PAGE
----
Heroin is rarely detectable in body fluids. It quickly breaks down into 6-MAM, a metabolite that can remain in the urine for about eight hours after last use. Within minutes the body converts 6-MAM into morphine, which can be found in saliva for up to 36 hours and in hair for up to three months.
Heroin is a powerful illicit opioid derived from morphine, a natural opiate found in the seeds of various poppy plants. Also known as “smack,” heroin can cause health problems that include depression and heroin addiction.
Drug testing for heroin can be difficult. The opioid has a short half-life, which is the time it takes for 50 percent of the drug’s dose to be eliminated from the body.
With a half-life of just three minutes, heroin is rarely detectable in body fluids. Instead, most drug tests for heroin look for substances that heroin breaks down to, including 6-MAM and morphine. Heroin breaks down into morphine after the euphoric effects of the drug fade, usually within minutes of use.
A toxicology exam can detect heroin in urine for one to three days after last use. Upon administration, the opioid is quickly converted into 6-MAM, which can be detected in urine for about eight hours after ingestion.
The presence of 6-MAM in urine confirms heroin use. Heroin also contains traces of acetylcodeine, which the body converts into codeine. Morphine and codeine in urine could indicate heroin use, and the ratio of morphine to codeine can help lab technicians confirm whether a person used heroin or codeine.
Evidence of heroin can be detected in oral fluid for 24 to 36 hours. According to a report by the National Highway Traffic Safety Administration, researchers have found high levels of 6-MAM in saliva samples that have tested positive for morphine. The report also stated that choosing saliva as the test sample increases the chances of detecting heroin use.
Some hair tests can detect drugs for a much longer period of time than saliva or urine, in some cases up to several years after last use. Traces of heroin use can usually be detected in your hair for up to 90 days depending on hair length. The longer detection window of hair tests can reveal long-term heroin use.
Opioids remain in the body of some people for longer periods of time than they do in others. The length of time heroin stays in your system depends on a host of variables.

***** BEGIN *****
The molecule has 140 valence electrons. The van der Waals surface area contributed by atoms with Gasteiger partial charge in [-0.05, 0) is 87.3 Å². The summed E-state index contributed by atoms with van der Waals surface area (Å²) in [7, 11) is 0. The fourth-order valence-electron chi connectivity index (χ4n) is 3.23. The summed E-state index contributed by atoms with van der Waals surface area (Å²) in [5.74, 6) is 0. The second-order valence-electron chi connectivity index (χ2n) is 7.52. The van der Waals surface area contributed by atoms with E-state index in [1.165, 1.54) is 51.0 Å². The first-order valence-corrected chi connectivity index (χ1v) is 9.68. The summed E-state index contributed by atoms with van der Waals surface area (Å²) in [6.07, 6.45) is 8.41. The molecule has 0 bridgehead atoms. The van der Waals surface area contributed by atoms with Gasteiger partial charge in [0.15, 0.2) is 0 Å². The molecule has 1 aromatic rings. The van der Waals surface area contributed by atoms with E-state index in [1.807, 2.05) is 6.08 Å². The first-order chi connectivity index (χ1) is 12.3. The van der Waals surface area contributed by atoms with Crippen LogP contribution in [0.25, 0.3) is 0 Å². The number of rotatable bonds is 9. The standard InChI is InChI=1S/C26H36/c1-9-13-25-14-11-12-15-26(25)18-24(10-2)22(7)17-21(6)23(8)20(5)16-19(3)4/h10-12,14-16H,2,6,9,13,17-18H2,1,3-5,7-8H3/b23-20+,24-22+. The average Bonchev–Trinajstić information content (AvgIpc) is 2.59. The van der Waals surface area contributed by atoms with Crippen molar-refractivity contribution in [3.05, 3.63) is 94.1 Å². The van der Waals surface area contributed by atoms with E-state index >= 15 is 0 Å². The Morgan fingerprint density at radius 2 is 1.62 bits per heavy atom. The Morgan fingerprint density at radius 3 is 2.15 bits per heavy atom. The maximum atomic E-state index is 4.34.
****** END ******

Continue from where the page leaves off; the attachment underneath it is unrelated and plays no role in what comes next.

Factors affecting how long heroin remains in the body include:
Physical factors also play a role in how long heroin stays in the body, including height, weight, age, body fat percentage and overall health. Levels of stress and physical activity also affect the duration that heroin remains in the system.
Heroin produces a potent high followed by physical effects that last for several hours. When people shoot heroin, the most intense euphoric effects begin within seven or eight seconds. Injecting the drug directly into muscle creates a high within about five to eight minutes. Smoking heroin causes a surge of euphoria within 10 to 15 minutes.
Alongside the euphoric effects, heroin users experience numerous physical sensations, including a warm flushing of the skin, dry mouth and a heavy feeling in the arms and legs. Ingesting too much of the drug can lead to heroin overdose.
People who are addicted to heroin need to take increasingly higher doses to achieve the desired euphoric effects. However, many people who are dependent on the drug take it to avoid uncomfortable heroin withdrawal symptoms rather than to get high.
Those with a heroin use disorder should seek professional help at a rehab facility, where they can receive evidence-based heroin rehab to overcome their substance abuse problems. A combination of medication-assisted detox, therapy and ongoing support can assist people in quitting heroin and committing to a life of sobriety.